How has the Junior School building changed over the years?

It’s nearing the end of the year at St.George’s School and also nearing the end of our grade 11-12 Journalism class. Our class has been tasked with one last final project. That project is to find and investigate a topic. I was struggling to think of anything to investigate and write about that I found interesting and wanted to really know more about. I thought after some insightful thoughts from our head boy, Why don’t I investigate the history of the junior school building? So, that is what I set out to accomplish and that is what I will show you in this article. This subject originally came to mind when I was thinking of my father. He graduated the class of 67’ at saints, and I knew he could bring some insight into what it was like going to school here, as well as many other interesting stories. My father couldn’t be my only source of personal evidence. I needed more. In that pursuit for more, I set up an interview with Greg Devenish, the soon retiring Principal of the junior school. 


St.George’s was founded in 1930 by a group of intrigued Englishmen that recently arrived in BC. John Harker one of the original founders of the school was also one of the most influential leaders and headmasters at St. George’s School. The school first operated out of a large house/building. This building was about a block towards our current senior school, on the opposite side of the street. Close to the current junior school. Many including my father weren’t exactly thrilled to attend that house. He said “It was hot and boiling, and tiny. Our gym was the same size as a normal classroom now.” The school has obviously largely expanded since those days. St. George’s students from grade 1-7 study at the Junior campus, and 8-12 study at the senior campus. The Junior School was converted from the previous institution Convent of the Sacred Heart, a beautiful building which originally served as a Catholic all-girls school. The building is now protected by Vancouver’s heritage building program.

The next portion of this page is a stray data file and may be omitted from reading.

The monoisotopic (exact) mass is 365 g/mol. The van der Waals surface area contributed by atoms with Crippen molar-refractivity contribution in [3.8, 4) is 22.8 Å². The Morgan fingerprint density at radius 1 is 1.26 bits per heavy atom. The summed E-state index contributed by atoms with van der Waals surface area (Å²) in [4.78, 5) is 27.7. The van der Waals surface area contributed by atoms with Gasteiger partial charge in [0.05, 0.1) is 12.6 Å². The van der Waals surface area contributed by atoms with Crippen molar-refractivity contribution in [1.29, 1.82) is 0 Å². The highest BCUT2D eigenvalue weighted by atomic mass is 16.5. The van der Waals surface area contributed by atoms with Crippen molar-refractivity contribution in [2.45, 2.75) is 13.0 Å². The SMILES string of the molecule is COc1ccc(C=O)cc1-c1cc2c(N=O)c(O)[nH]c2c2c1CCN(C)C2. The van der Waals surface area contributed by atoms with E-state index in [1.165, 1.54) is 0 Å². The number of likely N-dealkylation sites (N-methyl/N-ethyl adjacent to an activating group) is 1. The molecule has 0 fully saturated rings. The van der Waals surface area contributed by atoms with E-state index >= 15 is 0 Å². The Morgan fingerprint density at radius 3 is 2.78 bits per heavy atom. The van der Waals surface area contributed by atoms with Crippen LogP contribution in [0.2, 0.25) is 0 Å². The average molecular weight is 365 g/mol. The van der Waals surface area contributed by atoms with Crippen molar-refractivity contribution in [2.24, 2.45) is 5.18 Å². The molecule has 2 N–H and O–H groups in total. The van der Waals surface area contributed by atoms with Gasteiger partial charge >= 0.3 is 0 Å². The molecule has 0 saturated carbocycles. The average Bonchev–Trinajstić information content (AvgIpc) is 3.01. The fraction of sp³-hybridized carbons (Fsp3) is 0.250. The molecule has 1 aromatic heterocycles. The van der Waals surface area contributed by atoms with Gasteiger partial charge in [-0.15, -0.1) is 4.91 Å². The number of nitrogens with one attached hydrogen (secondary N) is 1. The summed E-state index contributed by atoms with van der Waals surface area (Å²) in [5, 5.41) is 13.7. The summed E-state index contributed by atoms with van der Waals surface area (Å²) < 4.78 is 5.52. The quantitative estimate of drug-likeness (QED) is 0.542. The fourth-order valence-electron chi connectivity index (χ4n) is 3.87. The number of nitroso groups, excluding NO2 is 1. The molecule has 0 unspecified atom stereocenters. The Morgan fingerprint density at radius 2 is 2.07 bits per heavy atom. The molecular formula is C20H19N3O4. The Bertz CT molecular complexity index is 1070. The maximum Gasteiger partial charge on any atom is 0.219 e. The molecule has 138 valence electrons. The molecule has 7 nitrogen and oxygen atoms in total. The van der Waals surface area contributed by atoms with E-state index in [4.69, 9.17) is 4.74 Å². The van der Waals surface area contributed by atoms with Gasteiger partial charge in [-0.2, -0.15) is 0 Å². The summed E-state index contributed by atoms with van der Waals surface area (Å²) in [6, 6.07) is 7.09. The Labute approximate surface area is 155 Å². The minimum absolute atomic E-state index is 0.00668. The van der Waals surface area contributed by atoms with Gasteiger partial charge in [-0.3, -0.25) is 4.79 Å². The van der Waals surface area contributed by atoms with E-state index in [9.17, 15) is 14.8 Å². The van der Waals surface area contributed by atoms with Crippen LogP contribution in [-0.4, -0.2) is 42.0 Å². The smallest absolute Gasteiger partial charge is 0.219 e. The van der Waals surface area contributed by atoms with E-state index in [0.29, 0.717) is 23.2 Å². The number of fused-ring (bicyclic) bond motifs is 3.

The story of how that building came to be St. George’s is quite remarkable. The history and integrity of the building has an entire team of people and members of the St. George’s board dedicated to keeping the building historically accurate and in pristine condition. Given that St. George’s wants to keep the building in its original glory, they can’t stay in the past forever. In the past years that I’ve been away from the junior school studying hard at the senior school, they have been upgrading, renovating and innovating the learning spaces. Mr. Devenish took me on a tour of the updated school, showing the greatness of the new in the school, and the old. As you can see, this space was originally an office for front desk administrators and teachers alike. Now after a major transformation, it has been turned into a “maker space” for kids of all ages. Kids have personal helpers specifically hired to assist with and plan projects that kids are interested in. The Saint George’s board has still kept the outside, and first floor of the building identical to the day it was constructed. A special part of the history of the building is that they have beautifully kept intact is the chapel located on the first floor. Students sing hymns and say prayers and hear stories in the chapel once or twice a week depending on the grade. An important item inside of the chapel is this giant rug hanging from the back wall. This rug was cut from a much larger rug which Queen Elizabeth walked down when she became the Queen. This portion of the rug was originally meant to be sent to another place in Canada, but by accident it was sent to Saints. The rug was hung by the headmaster at the time and it has not moved since then. This is just one piece of the historical building and beautifully well kept first floor. Moving on to the floors above, they have changed a lot since I was a student. They have removed the traditional hallways and classrooms and created what they call, student neighborhoods. These neighborhoods have beautiful furniture, open spaces, new creative spots to study and be alone, and most importantly for saints an interactive space for teachers and students to interact while learning. Greg Devenish said to me how important it was to change these spaces. He let me know that they wanted the kids to feel that they could feel safe in school, and love the learning environment they were in. It seems like they have achieved that goal very handily. The spaces were absolutely beautiful and I have never seen a school that looks this advanced and welcoming to learn in. They created a real and personal space for these students to work with and around.

I learned a great deal about the history of this building, and what has gone into keeping its historical glory during my investigating and researching. I think it’s safe to say that St.George’s will always strive to be the best school it can be, and they don’t seem like they are slowing down.